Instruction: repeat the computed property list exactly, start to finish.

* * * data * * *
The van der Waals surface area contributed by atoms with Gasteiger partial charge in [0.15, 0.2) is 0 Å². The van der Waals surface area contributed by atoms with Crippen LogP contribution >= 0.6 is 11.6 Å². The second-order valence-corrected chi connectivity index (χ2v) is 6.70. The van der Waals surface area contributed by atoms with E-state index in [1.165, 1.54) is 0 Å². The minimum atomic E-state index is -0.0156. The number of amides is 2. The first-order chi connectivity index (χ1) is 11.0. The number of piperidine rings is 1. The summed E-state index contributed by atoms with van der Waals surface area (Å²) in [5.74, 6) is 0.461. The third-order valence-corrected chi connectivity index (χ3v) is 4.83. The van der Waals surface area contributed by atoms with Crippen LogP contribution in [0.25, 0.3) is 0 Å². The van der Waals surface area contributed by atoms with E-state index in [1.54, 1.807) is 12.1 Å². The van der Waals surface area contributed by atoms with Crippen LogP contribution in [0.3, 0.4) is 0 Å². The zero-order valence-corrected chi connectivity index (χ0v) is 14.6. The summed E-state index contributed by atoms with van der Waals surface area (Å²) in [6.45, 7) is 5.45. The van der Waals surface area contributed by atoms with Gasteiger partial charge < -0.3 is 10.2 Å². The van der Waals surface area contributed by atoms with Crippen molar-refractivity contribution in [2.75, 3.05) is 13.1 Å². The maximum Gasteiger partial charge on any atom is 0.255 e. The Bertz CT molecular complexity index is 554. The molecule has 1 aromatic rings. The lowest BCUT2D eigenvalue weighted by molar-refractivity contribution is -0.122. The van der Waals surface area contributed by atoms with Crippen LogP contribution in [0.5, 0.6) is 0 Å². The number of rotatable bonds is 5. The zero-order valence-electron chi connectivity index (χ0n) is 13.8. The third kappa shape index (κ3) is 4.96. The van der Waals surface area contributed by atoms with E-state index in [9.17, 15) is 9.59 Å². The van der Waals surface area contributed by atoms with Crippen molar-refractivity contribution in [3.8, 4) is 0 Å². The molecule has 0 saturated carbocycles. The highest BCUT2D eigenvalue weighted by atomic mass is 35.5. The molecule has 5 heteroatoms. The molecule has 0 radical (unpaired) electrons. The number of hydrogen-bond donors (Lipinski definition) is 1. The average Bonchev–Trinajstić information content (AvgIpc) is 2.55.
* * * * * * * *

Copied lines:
The van der Waals surface area contributed by atoms with Gasteiger partial charge in [0.15, 0.2) is 0 Å². The van der Waals surface area contributed by atoms with Crippen LogP contribution >= 0.6 is 11.6 Å². The second-order valence-corrected chi connectivity index (χ2v) is 6.70. The van der Waals surface area contributed by atoms with E-state index in [1.165, 1.54) is 0 Å². The minimum atomic E-state index is -0.0156. The number of amides is 2. The first-order chi connectivity index (χ1) is 11.0. The number of piperidine rings is 1. The summed E-state index contributed by atoms with van der Waals surface area (Å²) in [5.74, 6) is 0.461. The third-order valence-corrected chi connectivity index (χ3v) is 4.83. The van der Waals surface area contributed by atoms with Crippen LogP contribution in [0.25, 0.3) is 0 Å². The van der Waals surface area contributed by atoms with E-state index in [1.54, 1.807) is 12.1 Å². The van der Waals surface area contributed by atoms with Crippen LogP contribution in [0.3, 0.4) is 0 Å². The zero-order valence-corrected chi connectivity index (χ0v) is 14.6. The summed E-state index contributed by atoms with van der Waals surface area (Å²) in [6.45, 7) is 5.45. The van der Waals surface area contributed by atoms with Gasteiger partial charge < -0.3 is 10.2 Å². The van der Waals surface area contributed by atoms with Crippen molar-refractivity contribution in [2.75, 3.05) is 13.1 Å². The maximum Gasteiger partial charge on any atom is 0.255 e. The Bertz CT molecular complexity index is 554. The molecule has 1 aromatic rings. The lowest BCUT2D eigenvalue weighted by molar-refractivity contribution is -0.122. The van der Waals surface area contributed by atoms with Crippen LogP contribution in [0.5, 0.6) is 0 Å². The number of rotatable bonds is 5. The zero-order valence-electron chi connectivity index (χ0n) is 13.8. The third kappa shape index (κ3) is 4.96. The van der Waals surface area contributed by atoms with E-state index in [9.17, 15) is 9.59 Å². The van der Waals surface area contributed by atoms with Crippen molar-refractivity contribution in [3.8, 4) is 0 Å². The molecule has 0 saturated carbocycles. The highest BCUT2D eigenvalue weighted by atomic mass is 35.5. The molecule has 5 heteroatoms. The molecule has 0 radical (unpaired) electrons. The number of hydrogen-bond donors (Lipinski definition) is 1. The average Bonchev–Trinajstić information content (AvgIpc) is 2.55.